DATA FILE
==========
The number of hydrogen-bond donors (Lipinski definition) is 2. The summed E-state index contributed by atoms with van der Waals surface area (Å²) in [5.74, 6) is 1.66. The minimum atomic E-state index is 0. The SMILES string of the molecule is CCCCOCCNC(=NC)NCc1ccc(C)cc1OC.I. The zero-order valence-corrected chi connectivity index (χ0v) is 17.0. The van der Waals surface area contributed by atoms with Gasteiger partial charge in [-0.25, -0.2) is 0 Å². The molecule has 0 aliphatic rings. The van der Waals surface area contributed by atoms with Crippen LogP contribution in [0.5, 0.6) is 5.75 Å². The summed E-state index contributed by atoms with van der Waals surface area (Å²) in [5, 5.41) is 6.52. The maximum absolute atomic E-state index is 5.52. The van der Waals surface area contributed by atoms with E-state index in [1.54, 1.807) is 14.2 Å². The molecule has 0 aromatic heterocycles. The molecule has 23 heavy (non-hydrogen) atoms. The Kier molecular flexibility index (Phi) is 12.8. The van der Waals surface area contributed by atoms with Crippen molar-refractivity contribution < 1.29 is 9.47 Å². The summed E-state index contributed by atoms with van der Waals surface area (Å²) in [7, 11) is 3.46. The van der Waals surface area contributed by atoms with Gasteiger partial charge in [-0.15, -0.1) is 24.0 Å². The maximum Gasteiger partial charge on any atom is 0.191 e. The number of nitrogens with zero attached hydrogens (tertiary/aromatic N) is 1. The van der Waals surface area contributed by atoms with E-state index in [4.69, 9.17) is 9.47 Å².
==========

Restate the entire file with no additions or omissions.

The number of hydrogen-bond donors (Lipinski definition) is 2. The summed E-state index contributed by atoms with van der Waals surface area (Å²) in [5.74, 6) is 1.66. The minimum atomic E-state index is 0. The SMILES string of the molecule is CCCCOCCNC(=NC)NCc1ccc(C)cc1OC.I. The zero-order valence-corrected chi connectivity index (χ0v) is 17.0. The van der Waals surface area contributed by atoms with Gasteiger partial charge in [-0.25, -0.2) is 0 Å². The molecule has 0 aliphatic rings. The van der Waals surface area contributed by atoms with Crippen LogP contribution in [0.5, 0.6) is 5.75 Å². The summed E-state index contributed by atoms with van der Waals surface area (Å²) in [5, 5.41) is 6.52. The maximum absolute atomic E-state index is 5.52. The van der Waals surface area contributed by atoms with E-state index in [1.54, 1.807) is 14.2 Å². The molecule has 0 aromatic heterocycles. The molecule has 23 heavy (non-hydrogen) atoms. The Kier molecular flexibility index (Phi) is 12.8. The van der Waals surface area contributed by atoms with Crippen molar-refractivity contribution < 1.29 is 9.47 Å². The summed E-state index contributed by atoms with van der Waals surface area (Å²) in [7, 11) is 3.46. The van der Waals surface area contributed by atoms with Gasteiger partial charge in [-0.15, -0.1) is 24.0 Å². The maximum Gasteiger partial charge on any atom is 0.191 e. The number of nitrogens with zero attached hydrogens (tertiary/aromatic N) is 1. The van der Waals surface area contributed by atoms with E-state index in [4.69, 9.17) is 9.47 Å².